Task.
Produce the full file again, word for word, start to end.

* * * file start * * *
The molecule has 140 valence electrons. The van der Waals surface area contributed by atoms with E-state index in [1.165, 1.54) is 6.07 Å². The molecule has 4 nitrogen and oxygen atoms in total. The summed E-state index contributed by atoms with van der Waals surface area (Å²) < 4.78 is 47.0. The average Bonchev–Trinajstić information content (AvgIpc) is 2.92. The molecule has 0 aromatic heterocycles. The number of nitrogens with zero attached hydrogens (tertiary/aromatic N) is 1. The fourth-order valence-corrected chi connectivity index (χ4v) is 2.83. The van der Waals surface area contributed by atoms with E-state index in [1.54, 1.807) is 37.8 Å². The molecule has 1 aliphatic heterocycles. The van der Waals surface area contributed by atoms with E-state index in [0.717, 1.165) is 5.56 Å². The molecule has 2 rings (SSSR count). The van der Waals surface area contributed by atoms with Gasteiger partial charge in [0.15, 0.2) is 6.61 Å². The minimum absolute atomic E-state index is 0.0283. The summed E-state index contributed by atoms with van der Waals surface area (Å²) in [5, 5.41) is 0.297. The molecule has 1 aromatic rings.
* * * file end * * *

The molecule has 140 valence electrons. The van der Waals surface area contributed by atoms with E-state index in [1.165, 1.54) is 6.07 Å². The molecule has 4 nitrogen and oxygen atoms in total. The summed E-state index contributed by atoms with van der Waals surface area (Å²) < 4.78 is 47.0. The average Bonchev–Trinajstić information content (AvgIpc) is 2.92. The molecule has 0 aromatic heterocycles. The number of nitrogens with zero attached hydrogens (tertiary/aromatic N) is 1. The fourth-order valence-corrected chi connectivity index (χ4v) is 2.83. The van der Waals surface area contributed by atoms with E-state index in [1.54, 1.807) is 37.8 Å². The molecule has 1 aliphatic heterocycles. The van der Waals surface area contributed by atoms with E-state index in [0.717, 1.165) is 5.56 Å². The molecule has 2 rings (SSSR count). The van der Waals surface area contributed by atoms with Gasteiger partial charge in [0.15, 0.2) is 6.61 Å². The minimum absolute atomic E-state index is 0.0283. The summed E-state index contributed by atoms with van der Waals surface area (Å²) in [5, 5.41) is 0.297. The molecule has 1 aromatic rings.